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You bought an HDV camera. HDV records the video to an MPG2 format. So, your capture to Pr as MPG2 is happening correctly.
If it doesnt edit smoothly, its likly a function of your system's performance (either disk or cpu) You could use a faster system.
If the quality doesnt look good Im guessing its one of two reasons:
1. Your system is slow so Pr is showing you previews at a reduced res and frame rate since it cant keep up with the full res and rate. Rendering will fix that.
2. Your seq preset dies not match your source video.
Using a capture card may allow you to cature uncompressed via hdmi (for example) but the video is already recodred as HDV MPG2, ergo capturing uncompressed may not have the effect you think it will have.
Thanks for the reply Curt, it was very helpful!
It still doesn't edit smoothly so I might try and upgrade my system.
I set the view quality, while editing, at draft but the playback is still very choppy and slow (if I add effects it gets even worse).
Yes, the seq presets and the source video match.
When I choose the HDV option at the Capture settings of Premiere, there isn't an option to select different settings for the quality captured footage. I guess this is because Premiere automatically captures the footage as compressed MPEG but chooses the best possible quality. If that's the case then that's fine as long as I know that the best possible quality is pre-selected for my captured footage.
At least I now know that I won't have to buy a capture card.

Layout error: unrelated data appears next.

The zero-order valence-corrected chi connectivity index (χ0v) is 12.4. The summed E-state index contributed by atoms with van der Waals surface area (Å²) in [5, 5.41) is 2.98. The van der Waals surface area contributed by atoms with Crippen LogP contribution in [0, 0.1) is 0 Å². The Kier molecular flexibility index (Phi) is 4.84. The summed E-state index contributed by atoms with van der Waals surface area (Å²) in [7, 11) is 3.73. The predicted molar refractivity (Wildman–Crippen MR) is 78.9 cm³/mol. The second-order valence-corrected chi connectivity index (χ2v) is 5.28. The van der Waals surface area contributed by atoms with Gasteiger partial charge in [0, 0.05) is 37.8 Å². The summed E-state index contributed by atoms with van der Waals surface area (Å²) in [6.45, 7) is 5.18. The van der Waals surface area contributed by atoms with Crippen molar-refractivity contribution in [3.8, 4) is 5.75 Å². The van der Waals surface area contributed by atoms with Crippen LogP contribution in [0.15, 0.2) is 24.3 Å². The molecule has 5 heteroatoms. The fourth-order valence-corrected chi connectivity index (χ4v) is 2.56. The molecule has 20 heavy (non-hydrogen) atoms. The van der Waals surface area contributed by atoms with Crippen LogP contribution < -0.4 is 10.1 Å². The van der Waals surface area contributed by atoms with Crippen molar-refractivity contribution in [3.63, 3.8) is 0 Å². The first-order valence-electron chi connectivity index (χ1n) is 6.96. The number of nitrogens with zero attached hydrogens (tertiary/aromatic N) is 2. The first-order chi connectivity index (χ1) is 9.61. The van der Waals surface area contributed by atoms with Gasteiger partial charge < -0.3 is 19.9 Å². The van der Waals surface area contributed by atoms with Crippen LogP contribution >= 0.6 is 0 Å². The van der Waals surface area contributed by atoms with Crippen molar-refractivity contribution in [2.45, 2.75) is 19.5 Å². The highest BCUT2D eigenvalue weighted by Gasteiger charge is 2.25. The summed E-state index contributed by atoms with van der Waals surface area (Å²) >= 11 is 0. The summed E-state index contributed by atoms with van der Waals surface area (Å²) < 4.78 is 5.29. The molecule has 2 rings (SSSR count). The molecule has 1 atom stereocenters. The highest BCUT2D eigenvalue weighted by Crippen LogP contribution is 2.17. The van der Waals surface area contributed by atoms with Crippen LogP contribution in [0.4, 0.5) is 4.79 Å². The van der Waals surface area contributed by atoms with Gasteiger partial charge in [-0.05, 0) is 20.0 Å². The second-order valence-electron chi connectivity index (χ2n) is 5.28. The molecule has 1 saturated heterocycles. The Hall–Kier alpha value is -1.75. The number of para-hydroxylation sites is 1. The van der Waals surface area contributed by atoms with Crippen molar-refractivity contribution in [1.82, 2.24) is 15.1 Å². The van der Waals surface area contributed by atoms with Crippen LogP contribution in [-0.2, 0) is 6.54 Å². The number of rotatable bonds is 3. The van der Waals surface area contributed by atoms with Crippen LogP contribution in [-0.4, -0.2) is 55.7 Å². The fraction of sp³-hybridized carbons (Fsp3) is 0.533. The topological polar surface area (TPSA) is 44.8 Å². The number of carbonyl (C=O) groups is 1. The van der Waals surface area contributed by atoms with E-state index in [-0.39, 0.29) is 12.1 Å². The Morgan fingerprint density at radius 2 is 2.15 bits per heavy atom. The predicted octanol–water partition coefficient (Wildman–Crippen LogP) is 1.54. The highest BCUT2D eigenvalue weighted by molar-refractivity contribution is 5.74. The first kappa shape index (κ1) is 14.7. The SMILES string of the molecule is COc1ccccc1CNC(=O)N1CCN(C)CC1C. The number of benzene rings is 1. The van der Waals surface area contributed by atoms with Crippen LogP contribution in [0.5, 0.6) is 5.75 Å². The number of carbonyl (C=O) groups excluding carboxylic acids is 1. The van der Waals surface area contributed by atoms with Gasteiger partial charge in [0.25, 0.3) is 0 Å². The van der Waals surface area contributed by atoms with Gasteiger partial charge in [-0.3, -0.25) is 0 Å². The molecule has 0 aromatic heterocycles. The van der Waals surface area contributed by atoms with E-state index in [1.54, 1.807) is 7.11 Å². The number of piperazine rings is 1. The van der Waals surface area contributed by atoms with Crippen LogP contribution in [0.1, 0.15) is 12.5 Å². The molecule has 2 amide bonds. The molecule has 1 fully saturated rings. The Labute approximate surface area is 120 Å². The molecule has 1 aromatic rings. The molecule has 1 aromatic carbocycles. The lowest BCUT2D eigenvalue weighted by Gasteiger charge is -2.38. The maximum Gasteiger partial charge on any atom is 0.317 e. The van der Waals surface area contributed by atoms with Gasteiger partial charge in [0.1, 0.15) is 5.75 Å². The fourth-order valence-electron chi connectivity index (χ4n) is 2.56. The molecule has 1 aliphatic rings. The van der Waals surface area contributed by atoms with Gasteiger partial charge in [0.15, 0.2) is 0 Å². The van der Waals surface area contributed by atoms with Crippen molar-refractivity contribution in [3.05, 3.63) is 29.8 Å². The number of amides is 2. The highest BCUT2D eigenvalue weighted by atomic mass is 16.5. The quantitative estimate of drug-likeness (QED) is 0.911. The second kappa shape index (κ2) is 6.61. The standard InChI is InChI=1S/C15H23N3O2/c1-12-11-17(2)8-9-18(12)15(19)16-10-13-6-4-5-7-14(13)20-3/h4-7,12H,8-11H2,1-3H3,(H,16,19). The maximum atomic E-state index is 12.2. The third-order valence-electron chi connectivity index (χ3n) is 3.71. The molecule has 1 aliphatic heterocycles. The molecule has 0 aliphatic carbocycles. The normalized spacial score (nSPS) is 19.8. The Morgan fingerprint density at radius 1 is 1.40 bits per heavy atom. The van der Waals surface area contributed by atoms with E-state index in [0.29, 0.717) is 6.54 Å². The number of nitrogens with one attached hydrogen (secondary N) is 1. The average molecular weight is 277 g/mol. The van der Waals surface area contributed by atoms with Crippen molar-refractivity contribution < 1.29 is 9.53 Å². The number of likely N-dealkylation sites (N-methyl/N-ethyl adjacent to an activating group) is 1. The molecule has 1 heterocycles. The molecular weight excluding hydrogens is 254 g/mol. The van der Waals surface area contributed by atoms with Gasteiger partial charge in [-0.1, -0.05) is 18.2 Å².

Premiere doesnt capture DV or HDV. It actually transfers it. MPG2 is the format for HDV video. There is no such thing as uncompressed HDV.
You can uncompress it, some do for editing purposes, but it's origin is still hdv compressed video.
Note; some say Some hdv cams with hdmi output can output uncompressed 1920 video when shooting live only. If you record to tape, its already hdv format.
For slower systems, some turn to Cineform ; a sw solution to convert hdv to an intermediate cinform codec. This format is easier to edit and experience less generation loss than hdv. check their website.
Upgrading my system is my number one priority. I will start with RAM and see how it goes.
Cineform sounds very promising but if I can avoid that by upgrading some of my PC components to a much lower price, I will do that first and call Cineform 'plan B'.
many thanks again!
To keep in mind when considering upgrades to your system, Aspect is discontinued, your only option with Cineform may be Prospect in it various incarnations.
thanks for that!
I've upgraded my RAM from 2 to 4gb but it did not improve the real-time playback/editing of the HDV footage at all.
I guess I'll will have to upgrade the cpu too in order to get some results.
If that won't work as well then I'll think of buying the upcoming Cineforms's Prospect HD codec (compatible with Premiere CS4).
The frustrating thing is that the capturing of the HDV footage is done smoothly, with no loss of frames, but then I cannot edit/play it in real time.
The only problem with the capturing is that I cannot see the footage on the screen when the capturing takes place - it is done though with the DV footage.
I've compared my system's specs with the min suggested by Adobe and I barely pass. But I guess that's not enough.
I am still a bit sceptical about not buying a capture card though, since even Adobe ( http://www.adobe.com/products/premiere/capturecard_partners/ ) says that, apart from the capturing, they also support the real-time playback/editing of the HDV footage.
thanks again for your help above